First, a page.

U.S. Army combat vehicle coatings provide chemical warfare agent protection as well as camouflage and corrosion resistance. A team from the U.S. Army Research Development and Engineering Command’s Edgewood Chemical Biological Center (ECBC) provided the Army with a more accurate method for evaluating the protective value of coatings purchased from vendors.
When it comes to protecting warfighters from exposure to chemical agents that have contaminated combat vehicles, determining how much agent gets absorbed into the material matters. That’s what researchers at ECBC discovered and helped the Army fix.
The U.S. Army uses over a million gallons of coating a year on its combat vehicles. One of the key jobs of a coating—in addition to providing corrosion resistance and camouflage—
is protecting its occupants from chemical agent exposure.
The key to this protection is to make sure vapor and contact hazards do not linger after soldiers and maintenance personnel believe they have decontaminated a vehicle. What the Army needs is a coating that resists chemical agent absorption in the first place, so that there is no agent left to resurface after decontamination efforts are completed.
Flaws in the Existing Method
For decades, the method for determining the chemical agent resistance of a coating was to place a known amount of chemical agent on a coating sample under engineering-controlled laboratory conditions, wash it with isopropyl alcohol, then measure how much agent vapor re-emitted from the exposed material in the air above it after 22 hours. However, ECBC researchers who specialize in material decontamination have learned that some coating materials can absorb agent and then re-emit it slowly over a much longer period of time.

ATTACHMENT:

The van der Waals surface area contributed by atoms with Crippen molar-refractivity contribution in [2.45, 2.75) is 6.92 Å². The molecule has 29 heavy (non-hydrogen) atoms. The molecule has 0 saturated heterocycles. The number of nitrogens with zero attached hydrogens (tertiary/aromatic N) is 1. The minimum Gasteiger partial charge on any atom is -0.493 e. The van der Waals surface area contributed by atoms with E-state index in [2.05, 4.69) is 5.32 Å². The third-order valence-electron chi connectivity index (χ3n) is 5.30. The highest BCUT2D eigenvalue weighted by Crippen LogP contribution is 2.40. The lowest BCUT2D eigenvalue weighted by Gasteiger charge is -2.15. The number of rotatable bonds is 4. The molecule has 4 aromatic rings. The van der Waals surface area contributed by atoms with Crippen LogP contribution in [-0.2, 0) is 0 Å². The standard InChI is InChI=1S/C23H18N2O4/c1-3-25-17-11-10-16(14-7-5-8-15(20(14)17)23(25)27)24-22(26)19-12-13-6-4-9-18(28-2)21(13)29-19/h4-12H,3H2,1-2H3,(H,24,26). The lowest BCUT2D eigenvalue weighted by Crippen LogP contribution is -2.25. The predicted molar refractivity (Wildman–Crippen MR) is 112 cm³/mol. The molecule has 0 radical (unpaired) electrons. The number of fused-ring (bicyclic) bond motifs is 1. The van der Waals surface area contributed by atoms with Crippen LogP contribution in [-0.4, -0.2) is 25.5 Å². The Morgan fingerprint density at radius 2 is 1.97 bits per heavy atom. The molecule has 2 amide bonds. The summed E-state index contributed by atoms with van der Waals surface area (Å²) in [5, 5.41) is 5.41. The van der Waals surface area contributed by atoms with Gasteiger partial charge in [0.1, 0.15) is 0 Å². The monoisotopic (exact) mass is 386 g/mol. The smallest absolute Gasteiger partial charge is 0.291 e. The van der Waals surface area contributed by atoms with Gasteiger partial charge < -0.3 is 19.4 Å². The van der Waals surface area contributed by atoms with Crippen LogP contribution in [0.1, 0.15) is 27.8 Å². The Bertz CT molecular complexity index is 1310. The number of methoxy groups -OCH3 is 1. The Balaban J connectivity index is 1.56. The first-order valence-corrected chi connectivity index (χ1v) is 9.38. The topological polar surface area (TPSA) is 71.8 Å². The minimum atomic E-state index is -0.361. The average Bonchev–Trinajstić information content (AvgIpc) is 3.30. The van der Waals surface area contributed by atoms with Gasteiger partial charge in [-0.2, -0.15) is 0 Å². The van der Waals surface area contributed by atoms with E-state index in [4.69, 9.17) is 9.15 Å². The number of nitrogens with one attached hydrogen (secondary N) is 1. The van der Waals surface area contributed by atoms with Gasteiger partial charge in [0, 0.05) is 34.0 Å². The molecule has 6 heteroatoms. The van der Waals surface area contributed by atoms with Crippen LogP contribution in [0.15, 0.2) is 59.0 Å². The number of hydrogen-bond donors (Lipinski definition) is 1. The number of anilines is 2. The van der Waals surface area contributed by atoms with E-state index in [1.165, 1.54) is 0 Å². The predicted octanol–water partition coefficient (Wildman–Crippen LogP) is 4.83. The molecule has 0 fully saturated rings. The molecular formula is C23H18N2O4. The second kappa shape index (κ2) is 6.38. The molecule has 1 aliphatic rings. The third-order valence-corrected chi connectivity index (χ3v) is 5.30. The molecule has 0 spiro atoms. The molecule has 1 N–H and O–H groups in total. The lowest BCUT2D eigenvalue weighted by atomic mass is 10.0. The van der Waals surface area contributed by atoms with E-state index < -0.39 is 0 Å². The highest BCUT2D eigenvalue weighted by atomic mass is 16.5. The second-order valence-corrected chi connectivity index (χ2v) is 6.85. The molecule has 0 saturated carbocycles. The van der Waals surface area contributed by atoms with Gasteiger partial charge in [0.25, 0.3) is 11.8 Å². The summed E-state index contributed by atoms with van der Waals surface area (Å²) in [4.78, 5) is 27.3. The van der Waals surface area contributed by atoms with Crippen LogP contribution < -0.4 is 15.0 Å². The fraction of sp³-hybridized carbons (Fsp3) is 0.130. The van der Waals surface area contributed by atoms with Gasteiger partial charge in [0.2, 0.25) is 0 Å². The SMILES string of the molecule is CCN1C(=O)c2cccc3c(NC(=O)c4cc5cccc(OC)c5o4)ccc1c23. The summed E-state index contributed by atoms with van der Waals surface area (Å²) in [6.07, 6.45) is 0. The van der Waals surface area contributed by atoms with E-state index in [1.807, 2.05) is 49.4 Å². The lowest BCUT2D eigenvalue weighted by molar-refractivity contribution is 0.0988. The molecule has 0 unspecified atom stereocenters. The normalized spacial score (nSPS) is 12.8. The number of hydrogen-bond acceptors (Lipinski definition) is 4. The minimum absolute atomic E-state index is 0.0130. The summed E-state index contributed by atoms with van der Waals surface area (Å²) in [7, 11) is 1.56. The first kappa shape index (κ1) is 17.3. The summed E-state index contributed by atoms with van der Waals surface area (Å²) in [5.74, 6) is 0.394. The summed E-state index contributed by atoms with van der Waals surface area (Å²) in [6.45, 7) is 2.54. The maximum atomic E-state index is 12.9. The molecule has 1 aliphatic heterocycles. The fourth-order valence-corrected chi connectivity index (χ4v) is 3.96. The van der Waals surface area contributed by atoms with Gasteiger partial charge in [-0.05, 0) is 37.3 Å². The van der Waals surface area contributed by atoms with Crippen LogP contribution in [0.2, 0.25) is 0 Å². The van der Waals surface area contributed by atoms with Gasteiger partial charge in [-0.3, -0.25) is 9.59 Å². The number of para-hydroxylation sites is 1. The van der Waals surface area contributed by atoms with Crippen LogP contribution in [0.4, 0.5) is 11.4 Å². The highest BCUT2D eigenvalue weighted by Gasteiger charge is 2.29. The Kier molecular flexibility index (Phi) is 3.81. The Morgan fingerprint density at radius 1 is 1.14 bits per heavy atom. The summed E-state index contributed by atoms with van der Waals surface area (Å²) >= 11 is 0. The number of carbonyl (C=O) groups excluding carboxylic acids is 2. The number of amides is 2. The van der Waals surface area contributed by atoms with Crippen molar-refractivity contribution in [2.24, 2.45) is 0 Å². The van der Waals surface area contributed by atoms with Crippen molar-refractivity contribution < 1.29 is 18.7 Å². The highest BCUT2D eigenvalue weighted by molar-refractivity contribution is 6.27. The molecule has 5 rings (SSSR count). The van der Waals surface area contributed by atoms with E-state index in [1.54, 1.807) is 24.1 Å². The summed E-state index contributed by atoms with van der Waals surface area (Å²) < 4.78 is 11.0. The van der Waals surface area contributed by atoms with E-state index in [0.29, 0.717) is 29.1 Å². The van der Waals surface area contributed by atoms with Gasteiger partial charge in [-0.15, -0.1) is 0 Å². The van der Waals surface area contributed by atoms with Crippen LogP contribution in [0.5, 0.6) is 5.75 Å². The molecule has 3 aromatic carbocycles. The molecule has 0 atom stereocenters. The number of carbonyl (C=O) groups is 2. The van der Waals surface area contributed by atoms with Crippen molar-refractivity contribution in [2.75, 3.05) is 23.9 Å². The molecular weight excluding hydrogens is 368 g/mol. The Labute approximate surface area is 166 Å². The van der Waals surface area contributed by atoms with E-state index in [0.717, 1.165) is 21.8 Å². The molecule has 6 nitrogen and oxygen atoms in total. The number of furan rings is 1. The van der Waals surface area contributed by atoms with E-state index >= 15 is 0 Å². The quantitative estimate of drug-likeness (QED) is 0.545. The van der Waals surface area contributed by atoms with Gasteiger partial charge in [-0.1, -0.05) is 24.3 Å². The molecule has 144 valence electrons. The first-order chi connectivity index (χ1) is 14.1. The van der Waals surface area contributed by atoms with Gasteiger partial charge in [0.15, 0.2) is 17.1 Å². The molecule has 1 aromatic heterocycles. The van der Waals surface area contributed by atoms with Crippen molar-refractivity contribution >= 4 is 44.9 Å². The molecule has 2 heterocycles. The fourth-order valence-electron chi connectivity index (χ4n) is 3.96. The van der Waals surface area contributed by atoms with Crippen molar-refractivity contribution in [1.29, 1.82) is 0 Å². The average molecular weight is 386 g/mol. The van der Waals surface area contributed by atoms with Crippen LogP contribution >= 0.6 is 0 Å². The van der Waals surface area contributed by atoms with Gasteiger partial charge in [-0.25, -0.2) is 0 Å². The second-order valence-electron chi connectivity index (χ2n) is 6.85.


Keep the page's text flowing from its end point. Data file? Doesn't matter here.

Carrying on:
By reviewing the Army’s current chemical agent resistance method, ECBC researchers determined that the vapor collection accounted for only 43 percent of the agent actually in the coating sample. The remaining 57 percent was still trapped in the material and would continue to come out long after the 22-hour measurement window. The researchers recognized this as a significant flaw and notified the vehicle coatings commodity area manager, John Escarsega at the U.S. Army Research Laboratory.
“The commodity area manager realized right away that he was relying on a broken metric and was eager for our help in creating an accurate method for measuring agent resistance and retention,” says Brent Mantooth, Ph.D., a lead researcher at ECBC. “The Army was so concerned, that developing a new agent resistance evaluation method became one of the Defense Threat Reduction Agency’s top 15 programs for 2015.”
Read more: Building a Better CARC Coating